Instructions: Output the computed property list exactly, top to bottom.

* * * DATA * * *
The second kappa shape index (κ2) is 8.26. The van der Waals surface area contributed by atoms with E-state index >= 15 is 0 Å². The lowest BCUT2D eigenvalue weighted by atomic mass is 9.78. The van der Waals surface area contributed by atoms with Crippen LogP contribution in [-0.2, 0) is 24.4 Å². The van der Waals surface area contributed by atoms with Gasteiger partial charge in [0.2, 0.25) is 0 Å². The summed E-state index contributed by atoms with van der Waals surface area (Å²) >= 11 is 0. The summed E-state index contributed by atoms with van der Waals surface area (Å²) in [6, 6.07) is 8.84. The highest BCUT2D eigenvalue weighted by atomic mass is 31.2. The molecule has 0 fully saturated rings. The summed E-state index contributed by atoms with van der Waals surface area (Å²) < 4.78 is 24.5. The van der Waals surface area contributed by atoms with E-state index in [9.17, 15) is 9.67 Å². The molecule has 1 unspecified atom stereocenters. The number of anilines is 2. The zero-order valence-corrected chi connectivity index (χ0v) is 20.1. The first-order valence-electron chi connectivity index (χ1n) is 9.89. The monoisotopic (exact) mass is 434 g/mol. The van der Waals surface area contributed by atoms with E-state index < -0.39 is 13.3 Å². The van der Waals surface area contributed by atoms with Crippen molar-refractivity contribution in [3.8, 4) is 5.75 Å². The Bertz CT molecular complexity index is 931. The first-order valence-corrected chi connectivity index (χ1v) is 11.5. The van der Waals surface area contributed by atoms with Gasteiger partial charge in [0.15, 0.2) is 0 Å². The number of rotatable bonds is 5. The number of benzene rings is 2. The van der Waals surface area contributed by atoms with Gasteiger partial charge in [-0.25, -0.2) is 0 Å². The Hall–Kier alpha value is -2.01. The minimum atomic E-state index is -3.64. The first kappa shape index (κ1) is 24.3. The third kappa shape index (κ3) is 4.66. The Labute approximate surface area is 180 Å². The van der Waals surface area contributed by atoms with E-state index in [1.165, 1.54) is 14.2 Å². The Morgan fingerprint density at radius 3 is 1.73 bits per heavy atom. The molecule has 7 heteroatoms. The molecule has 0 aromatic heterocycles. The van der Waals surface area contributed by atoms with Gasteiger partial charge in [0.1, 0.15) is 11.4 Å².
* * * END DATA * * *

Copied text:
The second kappa shape index (κ2) is 8.26. The van der Waals surface area contributed by atoms with E-state index >= 15 is 0 Å². The lowest BCUT2D eigenvalue weighted by atomic mass is 9.78. The van der Waals surface area contributed by atoms with Crippen LogP contribution in [-0.2, 0) is 24.4 Å². The van der Waals surface area contributed by atoms with Gasteiger partial charge in [0.2, 0.25) is 0 Å². The summed E-state index contributed by atoms with van der Waals surface area (Å²) >= 11 is 0. The summed E-state index contributed by atoms with van der Waals surface area (Å²) in [6, 6.07) is 8.84. The highest BCUT2D eigenvalue weighted by atomic mass is 31.2. The molecule has 0 fully saturated rings. The summed E-state index contributed by atoms with van der Waals surface area (Å²) < 4.78 is 24.5. The van der Waals surface area contributed by atoms with E-state index in [9.17, 15) is 9.67 Å². The molecule has 1 unspecified atom stereocenters. The number of anilines is 2. The zero-order valence-corrected chi connectivity index (χ0v) is 20.1. The first-order valence-electron chi connectivity index (χ1n) is 9.89. The monoisotopic (exact) mass is 434 g/mol. The van der Waals surface area contributed by atoms with E-state index < -0.39 is 13.3 Å². The van der Waals surface area contributed by atoms with Crippen molar-refractivity contribution in [3.8, 4) is 5.75 Å². The Bertz CT molecular complexity index is 931. The first-order valence-corrected chi connectivity index (χ1v) is 11.5. The van der Waals surface area contributed by atoms with Gasteiger partial charge in [0.15, 0.2) is 0 Å². The number of rotatable bonds is 5. The number of benzene rings is 2. The van der Waals surface area contributed by atoms with Gasteiger partial charge in [-0.25, -0.2) is 0 Å². The Hall–Kier alpha value is -2.01. The minimum atomic E-state index is -3.64. The first kappa shape index (κ1) is 24.3. The third kappa shape index (κ3) is 4.66. The Labute approximate surface area is 180 Å². The van der Waals surface area contributed by atoms with E-state index in [1.165, 1.54) is 14.2 Å². The Morgan fingerprint density at radius 3 is 1.73 bits per heavy atom. The molecule has 7 heteroatoms. The molecule has 0 aromatic heterocycles. The van der Waals surface area contributed by atoms with Gasteiger partial charge in [0.1, 0.15) is 11.4 Å².